Volume 1, Number 10
Robert W. Farrell, Publisher
Carl Burgos, Editor
Roger Elwood, Associate Editor
Myron Fass, Art Director
Cover art: Carl Burgos
Carl Burgos, inside front cover
Frankenstein (Carl Burgos, Roger Elwood original story)
Coward's Curse (Iger Shop)
Reprinted from Haunted Thrills #8 (Ajax, April 1953)
Deadly Pickup (Iger Shop)
Reprinted from Voodoo #16 (Ajax, July-Aug 1954)
Doomed (Iger Shop/additions by Carl Burgos)
Reprinted from Voodoo #15 (Ajax, May-June 1954)
Devil's Bride (Iger Shop)
Reprinted from Haunted Thrills #16 (Ajax, July-Aug 1954)
Creatures From the Deep (Iger Shop)
Reprint of "Beasts of the Bog" from Voodoo #4 (Ajax, Nov 1952)
The Terror of Akbar (Iger Shop)
Reprinted from Strange Fantasy #10 (Ajax, Feb-Mar 1954)Trumpet of Doom (Robert Hayward Webb)
Reprinted from Haunted Thrills #14 (Ajax, Mar-Apr 1954)
Jim Warren beat out his competitor in the race to re-introduce horror comics in the Monster Kid era of the 1960's. In 1964, Warren published CREEPY, and, satisfied with its surprising success, made plans for another title called EERIE. Publishers Myron Fass and Robert Farrell were hot on Warren's heels to release their own title, also intended to be called EERIE. Warren beat Fass to the punch when he assembled an "ashcan" edition of EERIE in less than a day, printed up about 200 copies, and had it couriered to a handful of neighboring states to make it "officially" published and distributed. Fass and Farrell had to settle for calling their new line of horror comic 'zines, EERIE PUBLICATIONS, and naming their first entry WEIRD, a riff on the venerable WEIRD TALES.
Warren's CREEPY and EERIE were unmitigated hits on the newsstands. Eschewing the comic-book sized print format, he used the full-size magazine format to ensure that he got around the restrictions of "horror" material in comics imposed by the Comics Code Authority, and to also legitimize his projects by presenting them in a size appealing to readers of all ages. In other words, they were horror comics "all grow'd up". Warren's strategy was pretty simple: emulate the huge success of William Gaines' EC line of horror comics from a decade earlier, copy the spooky (and usually hideous) surprise ending story lines, and hire a bullpen of artists that drew for EC, such as Jack Davis, Joe Orlando, and Johnny Craig. Add to the mix a horror host for each title, Uncle Creepy and Cousin Eerie, and the recipe for success was assured.
Fass and Farrell's formula was different, and, as a result not as popular as their competitor. Instead of hiring (and paying for) a lineup of artists, they instead used the duo of Carl Burgos and Chic stone to "re-imagine" the old Ajax/Farrell lineup of horror comics. Updating the covers and the title page of the reprinted material had the overall effect of a brand new bunch of stories. While not immediate, the covers shortly became a blood-spattered gore fest of odd and perverse settings that often depicted amputations, unholy medical experiments, and a bit of sex to round things out. Title pages were re-worked to make sure that plenty of freaky looking monsters and blood spray were shown.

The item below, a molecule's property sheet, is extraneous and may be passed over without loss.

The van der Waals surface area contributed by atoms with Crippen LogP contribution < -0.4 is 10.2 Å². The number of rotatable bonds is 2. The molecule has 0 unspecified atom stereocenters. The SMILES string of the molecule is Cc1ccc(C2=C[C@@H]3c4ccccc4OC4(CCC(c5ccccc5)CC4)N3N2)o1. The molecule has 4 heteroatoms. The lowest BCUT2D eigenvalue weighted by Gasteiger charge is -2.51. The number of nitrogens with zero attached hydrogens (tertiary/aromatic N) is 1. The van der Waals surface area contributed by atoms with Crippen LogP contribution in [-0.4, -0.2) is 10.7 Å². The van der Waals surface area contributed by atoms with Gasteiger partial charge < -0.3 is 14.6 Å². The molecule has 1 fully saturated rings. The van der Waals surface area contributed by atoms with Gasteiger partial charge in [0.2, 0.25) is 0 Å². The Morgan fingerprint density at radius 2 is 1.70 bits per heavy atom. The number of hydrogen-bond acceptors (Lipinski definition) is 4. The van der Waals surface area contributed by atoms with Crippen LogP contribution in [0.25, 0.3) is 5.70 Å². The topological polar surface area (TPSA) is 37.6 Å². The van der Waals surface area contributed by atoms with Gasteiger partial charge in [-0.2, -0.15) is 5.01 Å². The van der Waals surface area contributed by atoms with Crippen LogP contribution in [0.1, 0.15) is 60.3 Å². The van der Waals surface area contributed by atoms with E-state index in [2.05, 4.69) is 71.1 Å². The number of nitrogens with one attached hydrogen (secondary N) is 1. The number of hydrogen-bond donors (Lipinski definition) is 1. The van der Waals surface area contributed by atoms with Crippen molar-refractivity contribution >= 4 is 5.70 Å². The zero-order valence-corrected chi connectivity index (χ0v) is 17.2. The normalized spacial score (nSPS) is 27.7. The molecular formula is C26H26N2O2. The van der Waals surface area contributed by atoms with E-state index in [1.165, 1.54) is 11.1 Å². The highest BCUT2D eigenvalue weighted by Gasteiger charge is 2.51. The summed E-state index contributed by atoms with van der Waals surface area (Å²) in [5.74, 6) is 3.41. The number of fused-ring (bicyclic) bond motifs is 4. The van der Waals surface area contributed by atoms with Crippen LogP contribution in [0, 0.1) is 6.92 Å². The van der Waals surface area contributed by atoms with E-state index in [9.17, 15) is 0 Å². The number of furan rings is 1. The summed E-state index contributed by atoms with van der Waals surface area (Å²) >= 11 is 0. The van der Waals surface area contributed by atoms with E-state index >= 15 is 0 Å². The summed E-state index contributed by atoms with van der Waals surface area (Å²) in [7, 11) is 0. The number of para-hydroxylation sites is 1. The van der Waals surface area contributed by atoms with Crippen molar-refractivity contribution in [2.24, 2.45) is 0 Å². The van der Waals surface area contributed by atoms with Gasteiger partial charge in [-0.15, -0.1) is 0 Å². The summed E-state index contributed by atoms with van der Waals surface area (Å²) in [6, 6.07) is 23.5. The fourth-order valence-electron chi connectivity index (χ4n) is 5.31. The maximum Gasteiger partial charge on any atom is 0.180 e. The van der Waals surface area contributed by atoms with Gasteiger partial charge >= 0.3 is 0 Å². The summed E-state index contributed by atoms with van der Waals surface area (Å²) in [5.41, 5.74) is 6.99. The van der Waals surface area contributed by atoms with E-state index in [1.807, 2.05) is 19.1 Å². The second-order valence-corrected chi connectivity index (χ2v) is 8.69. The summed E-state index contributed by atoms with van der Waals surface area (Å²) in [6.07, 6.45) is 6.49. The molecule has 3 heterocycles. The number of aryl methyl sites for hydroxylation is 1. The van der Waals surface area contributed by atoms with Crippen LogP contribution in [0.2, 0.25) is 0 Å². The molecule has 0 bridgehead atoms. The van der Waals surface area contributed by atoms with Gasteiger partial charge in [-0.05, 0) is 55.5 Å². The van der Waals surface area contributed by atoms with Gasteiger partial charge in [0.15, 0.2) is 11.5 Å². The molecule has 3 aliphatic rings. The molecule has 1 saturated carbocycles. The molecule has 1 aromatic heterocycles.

The intent of this horrid brew of depravity was to draw readers in with their inherent curiosity of sex and death. Instead, the plan backfired and EERIE PUBLICATIONS were spurned, even years after they ceased being published, and relegated to the back rooms of comic hack work.
Times change, and the Myron Fass empire of horror comic magazines that were hidden for 20 years in the shadows of the Warren titles were suddenly thrust into the spotlight by a few die hard fans, who re-introduced the line by reprinting them as "classic".
Presented here is the first Fass/Farrell horror comic magazine WEIRD. It is numbered Volume 1, Number 10 and dated January 1966. The high first number was a publisher's trick to help boost placement on the magazine rack by indicating it had some longevity. Newer publications and "No. 1 Collector's Editions" were not as coveted by news agents as a magazine that had proven itself to last beyond the first couple of issues. WEIRD had its own horror host, Morris The Caretaker. The associate editor was Roger Elwood, who maintained a genre presence by writing science fiction stories and editing a number of fantasy, science fiction, and horror anthologies.
This issue is not representative of the later, gorier and bloodier covers and splash pages that were to come, but it did feature a truly "weird" and garish cover and a re-mastered page by Carl Burgos. The Frankenstein story is considered to be an EERIE PUBLICATIONS original.